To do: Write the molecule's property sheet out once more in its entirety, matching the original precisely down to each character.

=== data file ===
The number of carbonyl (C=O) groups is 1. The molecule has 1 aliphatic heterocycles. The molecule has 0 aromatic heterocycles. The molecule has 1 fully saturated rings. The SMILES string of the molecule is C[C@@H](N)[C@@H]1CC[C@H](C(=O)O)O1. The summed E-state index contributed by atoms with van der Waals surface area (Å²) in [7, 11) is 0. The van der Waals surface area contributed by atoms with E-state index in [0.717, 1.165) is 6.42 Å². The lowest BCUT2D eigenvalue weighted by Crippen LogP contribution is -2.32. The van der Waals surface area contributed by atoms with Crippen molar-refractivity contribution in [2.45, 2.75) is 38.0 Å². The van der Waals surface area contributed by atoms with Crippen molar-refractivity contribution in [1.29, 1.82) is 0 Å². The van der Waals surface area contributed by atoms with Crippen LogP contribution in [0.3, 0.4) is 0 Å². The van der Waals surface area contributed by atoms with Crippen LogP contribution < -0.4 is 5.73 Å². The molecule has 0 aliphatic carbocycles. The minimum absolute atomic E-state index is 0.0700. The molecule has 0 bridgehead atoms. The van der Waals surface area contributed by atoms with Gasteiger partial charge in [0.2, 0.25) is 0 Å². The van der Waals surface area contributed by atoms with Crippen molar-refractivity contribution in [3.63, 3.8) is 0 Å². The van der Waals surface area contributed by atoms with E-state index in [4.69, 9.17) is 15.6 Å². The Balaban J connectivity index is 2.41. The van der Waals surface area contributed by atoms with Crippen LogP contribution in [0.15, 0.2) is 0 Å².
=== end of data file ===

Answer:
The number of carbonyl (C=O) groups is 1. The molecule has 1 aliphatic heterocycles. The molecule has 0 aromatic heterocycles. The molecule has 1 fully saturated rings. The SMILES string of the molecule is C[C@@H](N)[C@@H]1CC[C@H](C(=O)O)O1. The summed E-state index contributed by atoms with van der Waals surface area (Å²) in [7, 11) is 0. The van der Waals surface area contributed by atoms with E-state index in [0.717, 1.165) is 6.42 Å². The lowest BCUT2D eigenvalue weighted by Crippen LogP contribution is -2.32. The van der Waals surface area contributed by atoms with Crippen molar-refractivity contribution in [2.45, 2.75) is 38.0 Å². The van der Waals surface area contributed by atoms with Crippen molar-refractivity contribution in [1.29, 1.82) is 0 Å². The van der Waals surface area contributed by atoms with Crippen LogP contribution in [0.3, 0.4) is 0 Å². The van der Waals surface area contributed by atoms with Crippen LogP contribution < -0.4 is 5.73 Å². The molecule has 0 aliphatic carbocycles. The minimum absolute atomic E-state index is 0.0700. The molecule has 0 bridgehead atoms. The van der Waals surface area contributed by atoms with Gasteiger partial charge in [0.2, 0.25) is 0 Å². The van der Waals surface area contributed by atoms with Crippen molar-refractivity contribution in [3.63, 3.8) is 0 Å². The van der Waals surface area contributed by atoms with E-state index in [4.69, 9.17) is 15.6 Å². The Balaban J connectivity index is 2.41. The van der Waals surface area contributed by atoms with Crippen LogP contribution in [0.15, 0.2) is 0 Å².